Real Talk: Mental Health & Suicide
June 28, 2016 at 1:10 pm
According to the American Foundation for Suicide Prevention, suicide is the 10th leading cause of death in the U.S. with over 42,000 Americans taking their own lives each year.
There are many factors that can lead someone to suicide – substance abuse, recent tragedy or loss, history of abuse, and chronic medical illness are just a few. One of the strongest correlations exists between suicide and mental illness. Research shows about 90% of individuals who die by suicide have a diagnosable mental illness.
NAMI states that mental illness is a condition that affects a person’s thinking, feeling, or mood. These conditions can affect your ability to relate to others and function on a day to day basis. Mental illness affects each person differently, even if they have the same diagnosis.
With Mental Health Month trailing just behind us, we’re here to continue to spread awareness about mental health and suicide as well as provide information and support for those who need it.
Suicide is a desperate attempt to escape intolerable pain and suffering. A person who has reached this point can’t see any way of finding relief from this pain except through death. Life can be hard; but when has someone reached their breaking point? How do you know if they are “giving up”? The earlier these warning signs are recognized, the better. Learn the signs and help those in need. Is someone you know:
- Threatening to kill themselves?
- Talking/writing about death?
- Suddenly isolating themselves from friends and family?
- Displaying reckless or unpredictable behavior?
- Feeling trapped, hopeless, or a burden on others?
- Increasing their use of alcohol and drugs?
- Experiencing extreme mood swings?
- Sleeping more or less than usual?
- Losing interest in things they once cared about?
- Giving away meaningful possessions?
- Calling friends and family to say goodbye?
1. Reach out and ask – then listen. Be very straight forward and ask them, “are you thinking about suicide?” Most people contemplating suicide want a reason to live. Show support so they know they are not alone. Then skip the lecture and let them vent. It’s healthy for someone experiencing emotional pain to tell their story to a kind and open ear.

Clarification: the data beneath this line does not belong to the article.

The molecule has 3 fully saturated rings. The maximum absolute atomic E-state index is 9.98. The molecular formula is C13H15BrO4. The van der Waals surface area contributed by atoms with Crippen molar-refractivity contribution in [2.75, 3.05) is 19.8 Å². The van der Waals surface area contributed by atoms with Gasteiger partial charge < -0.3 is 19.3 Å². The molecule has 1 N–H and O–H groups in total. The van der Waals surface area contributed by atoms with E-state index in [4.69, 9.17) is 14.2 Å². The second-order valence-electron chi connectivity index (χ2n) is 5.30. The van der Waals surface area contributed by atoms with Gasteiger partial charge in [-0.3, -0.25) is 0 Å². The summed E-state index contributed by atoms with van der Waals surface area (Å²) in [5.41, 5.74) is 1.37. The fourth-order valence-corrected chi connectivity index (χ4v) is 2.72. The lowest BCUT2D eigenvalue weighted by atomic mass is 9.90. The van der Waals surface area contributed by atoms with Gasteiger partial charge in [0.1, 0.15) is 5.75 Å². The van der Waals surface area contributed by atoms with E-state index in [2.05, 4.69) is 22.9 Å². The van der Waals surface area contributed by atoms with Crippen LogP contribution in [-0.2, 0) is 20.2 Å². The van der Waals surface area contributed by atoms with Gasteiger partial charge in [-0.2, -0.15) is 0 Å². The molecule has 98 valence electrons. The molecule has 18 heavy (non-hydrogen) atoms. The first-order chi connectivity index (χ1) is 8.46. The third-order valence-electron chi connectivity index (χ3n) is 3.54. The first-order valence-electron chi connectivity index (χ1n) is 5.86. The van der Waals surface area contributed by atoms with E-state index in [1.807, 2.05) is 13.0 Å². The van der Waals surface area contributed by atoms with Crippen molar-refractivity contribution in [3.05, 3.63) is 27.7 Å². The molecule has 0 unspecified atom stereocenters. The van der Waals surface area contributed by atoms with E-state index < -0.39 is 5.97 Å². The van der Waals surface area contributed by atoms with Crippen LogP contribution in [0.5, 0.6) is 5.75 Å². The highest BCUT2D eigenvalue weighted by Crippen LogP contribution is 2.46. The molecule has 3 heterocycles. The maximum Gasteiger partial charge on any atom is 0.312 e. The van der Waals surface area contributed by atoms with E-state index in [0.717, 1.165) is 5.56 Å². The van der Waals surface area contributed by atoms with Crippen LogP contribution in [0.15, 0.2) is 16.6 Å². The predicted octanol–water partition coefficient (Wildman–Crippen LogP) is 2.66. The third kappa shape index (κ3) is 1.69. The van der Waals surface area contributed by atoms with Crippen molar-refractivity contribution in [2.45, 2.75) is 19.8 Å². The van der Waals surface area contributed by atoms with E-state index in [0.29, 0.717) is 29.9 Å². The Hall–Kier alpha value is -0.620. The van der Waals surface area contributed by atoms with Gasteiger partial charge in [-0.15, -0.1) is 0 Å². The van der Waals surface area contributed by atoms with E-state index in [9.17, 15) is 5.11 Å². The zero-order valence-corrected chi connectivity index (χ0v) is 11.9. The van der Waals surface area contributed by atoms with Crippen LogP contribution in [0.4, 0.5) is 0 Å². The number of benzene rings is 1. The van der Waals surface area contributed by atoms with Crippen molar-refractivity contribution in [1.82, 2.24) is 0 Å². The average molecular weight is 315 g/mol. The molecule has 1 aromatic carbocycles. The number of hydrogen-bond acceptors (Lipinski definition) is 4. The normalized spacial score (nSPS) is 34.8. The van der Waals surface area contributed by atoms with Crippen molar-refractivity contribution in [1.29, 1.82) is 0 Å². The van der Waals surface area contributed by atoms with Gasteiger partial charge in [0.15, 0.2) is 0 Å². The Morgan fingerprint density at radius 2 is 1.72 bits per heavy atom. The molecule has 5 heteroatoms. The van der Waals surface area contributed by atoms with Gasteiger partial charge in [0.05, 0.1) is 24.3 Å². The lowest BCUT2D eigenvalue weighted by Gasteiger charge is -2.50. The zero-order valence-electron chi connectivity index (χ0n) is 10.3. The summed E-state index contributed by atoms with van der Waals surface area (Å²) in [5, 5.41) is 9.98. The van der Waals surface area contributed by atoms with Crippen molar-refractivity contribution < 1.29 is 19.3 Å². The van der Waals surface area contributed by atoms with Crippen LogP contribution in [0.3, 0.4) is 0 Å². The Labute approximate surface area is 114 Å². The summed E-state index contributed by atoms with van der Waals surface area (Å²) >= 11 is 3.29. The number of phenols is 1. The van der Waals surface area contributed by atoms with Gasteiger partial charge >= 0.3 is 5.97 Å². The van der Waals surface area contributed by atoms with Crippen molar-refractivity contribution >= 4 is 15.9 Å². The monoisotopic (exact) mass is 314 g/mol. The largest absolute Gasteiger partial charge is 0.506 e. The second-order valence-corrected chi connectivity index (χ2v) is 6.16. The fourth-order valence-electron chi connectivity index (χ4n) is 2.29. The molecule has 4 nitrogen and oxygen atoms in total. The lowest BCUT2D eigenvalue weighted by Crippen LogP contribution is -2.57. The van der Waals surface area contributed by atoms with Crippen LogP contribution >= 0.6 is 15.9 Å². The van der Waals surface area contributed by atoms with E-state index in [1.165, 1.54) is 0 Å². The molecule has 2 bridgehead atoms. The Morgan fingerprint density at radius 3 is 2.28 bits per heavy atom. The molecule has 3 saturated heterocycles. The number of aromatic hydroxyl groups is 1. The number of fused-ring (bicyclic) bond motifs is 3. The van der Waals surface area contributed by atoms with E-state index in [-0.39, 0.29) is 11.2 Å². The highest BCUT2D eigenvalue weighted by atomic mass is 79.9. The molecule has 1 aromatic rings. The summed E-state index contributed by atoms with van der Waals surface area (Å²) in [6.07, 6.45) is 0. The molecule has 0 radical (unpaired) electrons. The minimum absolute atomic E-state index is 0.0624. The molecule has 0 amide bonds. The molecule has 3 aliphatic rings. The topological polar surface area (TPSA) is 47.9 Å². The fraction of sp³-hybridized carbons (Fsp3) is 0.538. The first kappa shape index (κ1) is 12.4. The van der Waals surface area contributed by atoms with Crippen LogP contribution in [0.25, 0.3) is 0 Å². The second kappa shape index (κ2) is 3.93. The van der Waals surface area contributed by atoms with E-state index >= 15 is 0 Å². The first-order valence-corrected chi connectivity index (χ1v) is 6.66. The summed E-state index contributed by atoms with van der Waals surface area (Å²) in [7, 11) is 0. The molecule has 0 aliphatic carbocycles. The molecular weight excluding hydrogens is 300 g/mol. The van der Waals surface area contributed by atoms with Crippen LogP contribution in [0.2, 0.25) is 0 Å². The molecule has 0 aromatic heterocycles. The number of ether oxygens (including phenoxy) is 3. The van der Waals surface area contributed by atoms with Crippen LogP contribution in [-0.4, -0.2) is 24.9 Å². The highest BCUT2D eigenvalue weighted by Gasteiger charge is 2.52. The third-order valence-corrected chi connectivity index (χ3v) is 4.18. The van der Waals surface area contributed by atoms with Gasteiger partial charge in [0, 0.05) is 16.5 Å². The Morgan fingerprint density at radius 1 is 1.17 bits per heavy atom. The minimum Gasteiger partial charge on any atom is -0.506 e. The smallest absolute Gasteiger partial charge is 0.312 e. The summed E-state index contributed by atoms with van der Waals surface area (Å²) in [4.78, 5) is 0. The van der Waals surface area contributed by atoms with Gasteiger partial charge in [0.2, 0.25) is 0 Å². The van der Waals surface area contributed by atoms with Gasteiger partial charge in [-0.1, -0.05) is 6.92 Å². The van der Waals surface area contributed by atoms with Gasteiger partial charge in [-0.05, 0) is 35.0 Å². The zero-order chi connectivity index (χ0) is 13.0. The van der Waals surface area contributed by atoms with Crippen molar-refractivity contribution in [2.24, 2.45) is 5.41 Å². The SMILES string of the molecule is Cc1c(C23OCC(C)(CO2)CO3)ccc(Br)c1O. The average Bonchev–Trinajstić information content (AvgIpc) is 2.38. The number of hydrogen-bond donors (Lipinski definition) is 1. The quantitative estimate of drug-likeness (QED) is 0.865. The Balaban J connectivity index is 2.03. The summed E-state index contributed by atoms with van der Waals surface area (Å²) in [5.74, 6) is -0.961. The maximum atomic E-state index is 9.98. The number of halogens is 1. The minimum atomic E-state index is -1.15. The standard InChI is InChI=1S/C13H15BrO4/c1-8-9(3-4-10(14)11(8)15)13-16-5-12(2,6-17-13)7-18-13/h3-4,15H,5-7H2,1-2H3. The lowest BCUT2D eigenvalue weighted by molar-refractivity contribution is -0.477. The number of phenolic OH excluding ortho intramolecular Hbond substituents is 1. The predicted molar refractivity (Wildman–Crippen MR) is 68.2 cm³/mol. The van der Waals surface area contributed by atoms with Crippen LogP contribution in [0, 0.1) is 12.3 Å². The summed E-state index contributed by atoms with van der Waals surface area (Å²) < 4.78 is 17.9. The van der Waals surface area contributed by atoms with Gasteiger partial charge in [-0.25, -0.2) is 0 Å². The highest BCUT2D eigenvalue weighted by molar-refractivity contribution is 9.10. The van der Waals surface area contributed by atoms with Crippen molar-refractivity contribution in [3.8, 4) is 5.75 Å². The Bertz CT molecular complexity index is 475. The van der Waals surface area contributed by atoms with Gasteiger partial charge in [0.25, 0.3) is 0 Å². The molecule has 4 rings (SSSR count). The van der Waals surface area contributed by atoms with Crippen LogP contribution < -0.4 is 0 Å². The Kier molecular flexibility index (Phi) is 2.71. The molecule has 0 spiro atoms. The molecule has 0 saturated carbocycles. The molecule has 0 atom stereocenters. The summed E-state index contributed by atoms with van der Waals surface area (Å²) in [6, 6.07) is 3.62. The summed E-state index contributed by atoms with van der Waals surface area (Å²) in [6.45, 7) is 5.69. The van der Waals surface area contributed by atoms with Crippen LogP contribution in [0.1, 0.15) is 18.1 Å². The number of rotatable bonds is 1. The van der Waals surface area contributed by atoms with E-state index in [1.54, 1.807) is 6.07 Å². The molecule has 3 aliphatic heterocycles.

2. If you think they may take action, don’t leave them alone. Remove any dangerous objects from their reach and call for help. In an emergency situation, take them to the emergency room.
3. Don’t go it alone. Ask family, friends, and professionals for help. You don’t want to be the only one supporting them through this time. Collect all the information you can and make a plan.
4. Ask them for a promise. Have them promise they will reach out and tell someone if they have suicidal thoughts again. They will be more likely to do so after making a verbal agreement.
Seeking support from close friends and family members is usually the first step when faced with someone considering suicide. If this doesn’t work and you think the person may need outside help, here are some other places/people you can reach out to:
– General practitioner
– School counselor
– Psychologist or social worker
– Community health center
– Crisis support services (National Suicide Prevention Hotline – 1-800-273-TALK)
– Priest, minister, or other religious leader
Myth: People who talk about suicide are seeking attention and won’t do it.
Fact: Most people who commit or attempt suicide show warning signs and talking about it is their plea for help. Don’t ignore outright clues and write them off as empty threats. Someone contemplating suicide may see death as a pain free and happy place. Talking openly about suicide and its repercussions can help change this.
Myth: If someone is determined to commit suicide, there’s nothing you can do to stop it.
Fact: People considering suicide are doing just that – considering it. They waver back and forth between wanting to live and wanting to die. Most suicidal people don’t want death, they just want the pain to stop. The feeling of wanting to “end it all” isn’t permanent.
Myth: The only effective intervention for suicide comes from medical professionals.
Fact: An effective intervention requires a strong network of support from friends, family, loved ones, and peers, in addition to medical professionals. Emotional support and encouragement can help a suicidal person find happiness again.